Markets closed down on Wall Street today:
- Dow -0.39 percent
- S&P -0.49 percent
- Nasdaq -0.51 percent
- Oil +0.16 percent
- Gold -0.52 percent
On the commodities front:
- Oil (NYSE:USO) climbed to $99.26 a barrel
- Gold (NYSE:GLD) fell to $1,639.10 an ounce
- Silver (NYSE:SLV) fell 1.44 percent to settle at $29.60
Today’s markets were down because:
1) Downgrades: Ratings agency Standard & Poor’s has downgraded the government debt of France, Austria, Italy and Spain by one notch, but maintained Germany‘s at the coveted “AAA” level. The cuts, which eliminated France and Austria’s triple-A status, deal a heavy blow to the currency union’s ability to fight off a worsening debt crisis. Italy was lowered to BBB+ from A. Spain slipped to A from AA-. The downgrades come as crucial talks on cutting Greece’s massive debt pile appeared close to collapse Friday.
2) Trade: The U.S. trade deficit widened in November as an increase in imports weighed on economic growth, Commerce Department data showed on Friday. Imports rose 1.3 percent as exports fell 0.9 percent. And although a wider trade deficit subtracts from gross domestic product, higher imports are a sign of increased consumer demand within the country.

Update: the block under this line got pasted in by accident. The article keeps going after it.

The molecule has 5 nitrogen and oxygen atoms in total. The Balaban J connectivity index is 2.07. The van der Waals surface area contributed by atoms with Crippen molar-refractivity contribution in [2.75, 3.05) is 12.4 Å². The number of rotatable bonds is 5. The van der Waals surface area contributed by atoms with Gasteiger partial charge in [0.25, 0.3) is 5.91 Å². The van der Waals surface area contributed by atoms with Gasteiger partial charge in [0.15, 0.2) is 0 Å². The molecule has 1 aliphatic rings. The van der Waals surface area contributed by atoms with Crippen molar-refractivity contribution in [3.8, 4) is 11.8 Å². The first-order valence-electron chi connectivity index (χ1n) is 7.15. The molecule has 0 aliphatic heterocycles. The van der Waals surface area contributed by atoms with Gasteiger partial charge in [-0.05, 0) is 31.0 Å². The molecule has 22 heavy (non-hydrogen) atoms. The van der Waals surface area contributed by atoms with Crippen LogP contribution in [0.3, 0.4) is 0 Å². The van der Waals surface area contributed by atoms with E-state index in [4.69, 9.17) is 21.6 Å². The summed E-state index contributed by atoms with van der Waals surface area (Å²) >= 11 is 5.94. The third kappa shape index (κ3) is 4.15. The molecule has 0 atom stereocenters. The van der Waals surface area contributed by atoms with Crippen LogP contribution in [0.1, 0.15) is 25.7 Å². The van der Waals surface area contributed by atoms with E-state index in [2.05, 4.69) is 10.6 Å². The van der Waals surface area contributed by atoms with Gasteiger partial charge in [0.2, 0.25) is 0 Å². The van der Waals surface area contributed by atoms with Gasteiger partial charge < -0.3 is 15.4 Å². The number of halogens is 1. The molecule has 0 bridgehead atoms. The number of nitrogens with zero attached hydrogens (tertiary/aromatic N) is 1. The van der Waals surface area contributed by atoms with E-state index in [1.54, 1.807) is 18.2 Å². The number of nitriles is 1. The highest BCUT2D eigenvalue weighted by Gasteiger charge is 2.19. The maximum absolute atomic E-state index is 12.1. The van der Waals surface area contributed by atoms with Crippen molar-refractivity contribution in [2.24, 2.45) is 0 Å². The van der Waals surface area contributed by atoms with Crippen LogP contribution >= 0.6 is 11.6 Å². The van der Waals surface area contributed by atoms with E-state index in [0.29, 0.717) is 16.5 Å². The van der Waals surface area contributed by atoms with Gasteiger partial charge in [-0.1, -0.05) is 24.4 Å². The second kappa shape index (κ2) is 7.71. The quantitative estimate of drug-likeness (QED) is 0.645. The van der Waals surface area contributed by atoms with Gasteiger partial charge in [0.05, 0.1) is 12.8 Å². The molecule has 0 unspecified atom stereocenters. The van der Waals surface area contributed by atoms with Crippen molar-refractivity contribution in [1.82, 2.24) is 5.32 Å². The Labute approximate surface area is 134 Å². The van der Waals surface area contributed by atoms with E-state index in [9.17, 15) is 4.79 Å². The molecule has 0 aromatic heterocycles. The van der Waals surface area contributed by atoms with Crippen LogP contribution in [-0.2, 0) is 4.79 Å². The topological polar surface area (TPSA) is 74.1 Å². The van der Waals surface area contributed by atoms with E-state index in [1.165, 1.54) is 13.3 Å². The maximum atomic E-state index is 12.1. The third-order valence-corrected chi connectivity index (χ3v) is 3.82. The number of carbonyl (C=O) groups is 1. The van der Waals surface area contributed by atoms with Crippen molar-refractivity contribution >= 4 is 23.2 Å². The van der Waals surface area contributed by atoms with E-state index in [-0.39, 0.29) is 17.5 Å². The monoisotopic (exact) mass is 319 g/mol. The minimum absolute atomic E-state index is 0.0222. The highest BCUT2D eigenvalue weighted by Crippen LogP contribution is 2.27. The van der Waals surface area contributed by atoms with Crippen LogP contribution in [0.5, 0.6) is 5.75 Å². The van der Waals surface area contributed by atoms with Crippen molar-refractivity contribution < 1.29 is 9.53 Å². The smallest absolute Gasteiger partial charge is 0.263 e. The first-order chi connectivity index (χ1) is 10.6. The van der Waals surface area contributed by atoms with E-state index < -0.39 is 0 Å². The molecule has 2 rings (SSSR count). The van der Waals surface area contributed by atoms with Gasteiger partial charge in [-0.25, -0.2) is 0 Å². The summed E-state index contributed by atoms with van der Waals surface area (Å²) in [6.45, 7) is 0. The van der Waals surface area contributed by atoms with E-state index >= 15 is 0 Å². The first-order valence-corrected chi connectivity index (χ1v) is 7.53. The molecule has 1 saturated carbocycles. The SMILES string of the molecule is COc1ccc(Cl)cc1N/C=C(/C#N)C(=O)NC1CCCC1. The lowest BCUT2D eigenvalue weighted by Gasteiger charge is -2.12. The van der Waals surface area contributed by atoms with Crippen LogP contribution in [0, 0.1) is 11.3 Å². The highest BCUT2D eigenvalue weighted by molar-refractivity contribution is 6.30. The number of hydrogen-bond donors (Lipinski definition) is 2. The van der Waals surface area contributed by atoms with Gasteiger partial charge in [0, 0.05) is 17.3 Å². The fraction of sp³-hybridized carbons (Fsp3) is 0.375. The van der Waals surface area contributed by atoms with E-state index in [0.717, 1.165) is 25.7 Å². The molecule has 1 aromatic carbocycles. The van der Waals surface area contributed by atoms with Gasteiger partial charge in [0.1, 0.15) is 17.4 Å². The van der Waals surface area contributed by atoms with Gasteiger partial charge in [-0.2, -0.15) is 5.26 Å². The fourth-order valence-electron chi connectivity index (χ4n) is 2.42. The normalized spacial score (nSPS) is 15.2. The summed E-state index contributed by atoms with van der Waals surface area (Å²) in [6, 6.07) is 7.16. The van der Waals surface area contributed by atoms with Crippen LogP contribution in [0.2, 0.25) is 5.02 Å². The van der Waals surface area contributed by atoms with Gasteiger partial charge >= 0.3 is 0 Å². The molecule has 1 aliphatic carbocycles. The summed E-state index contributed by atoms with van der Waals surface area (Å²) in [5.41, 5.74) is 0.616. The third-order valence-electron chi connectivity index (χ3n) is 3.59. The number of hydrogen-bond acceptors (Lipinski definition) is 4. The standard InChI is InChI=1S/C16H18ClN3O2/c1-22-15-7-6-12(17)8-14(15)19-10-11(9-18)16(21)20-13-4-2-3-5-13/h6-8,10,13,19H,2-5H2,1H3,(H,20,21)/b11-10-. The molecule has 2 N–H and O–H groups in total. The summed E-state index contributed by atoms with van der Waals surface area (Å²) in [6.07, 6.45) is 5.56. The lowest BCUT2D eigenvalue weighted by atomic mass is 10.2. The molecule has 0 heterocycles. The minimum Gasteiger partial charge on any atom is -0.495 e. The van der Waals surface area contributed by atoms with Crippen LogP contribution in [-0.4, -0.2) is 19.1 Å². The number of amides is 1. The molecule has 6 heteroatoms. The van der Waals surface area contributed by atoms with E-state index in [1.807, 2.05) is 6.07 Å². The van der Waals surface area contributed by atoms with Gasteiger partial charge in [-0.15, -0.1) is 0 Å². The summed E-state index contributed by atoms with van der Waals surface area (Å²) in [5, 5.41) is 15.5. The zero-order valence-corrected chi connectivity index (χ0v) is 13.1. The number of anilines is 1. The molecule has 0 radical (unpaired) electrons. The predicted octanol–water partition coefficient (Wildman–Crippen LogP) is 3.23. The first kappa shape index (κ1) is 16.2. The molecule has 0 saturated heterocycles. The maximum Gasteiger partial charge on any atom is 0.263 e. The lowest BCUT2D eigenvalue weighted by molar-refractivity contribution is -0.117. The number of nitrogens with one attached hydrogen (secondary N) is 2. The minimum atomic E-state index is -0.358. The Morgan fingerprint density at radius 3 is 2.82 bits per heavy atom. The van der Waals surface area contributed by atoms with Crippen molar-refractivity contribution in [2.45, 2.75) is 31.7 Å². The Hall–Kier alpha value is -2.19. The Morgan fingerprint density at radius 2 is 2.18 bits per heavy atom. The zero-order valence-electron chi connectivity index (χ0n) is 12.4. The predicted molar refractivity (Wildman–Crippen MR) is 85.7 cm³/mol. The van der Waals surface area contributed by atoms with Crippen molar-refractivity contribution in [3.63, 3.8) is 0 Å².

The Thomson Reuters/University of Michigan preliminary index of consumer sentiment rose in January, suggesting a stronger consumer-spending outlook consistent with the growth in imports. However, as the cooling global economy causes exports to taper off, it will soon have a negative effect on the prospects of a U.S. recovery.
3) Banks: JPMorgan led banks stocks lower, falling as much as 3 percent after the bank announced it earned just 90 cents per share in the fourth quarter, down from $1.12 a year earlier. Citigroup, Morgan Stanley, Bank of America, and Goldman Sachs all declined around 3 percent as well, while Wells Fargo’s, scheduled to report earnings on Tuesday, managed to close the day only slightly in the red. Citigroup is also set to report earnings next Tuesday, while Goldman will report on Wednesday and Bank of America and Morgan Stanley will report on Thursday.
[Editor’s note: portions of the above originally appeared on Wall St. Cheat Sheet.]
The Associated Press contributed to this article.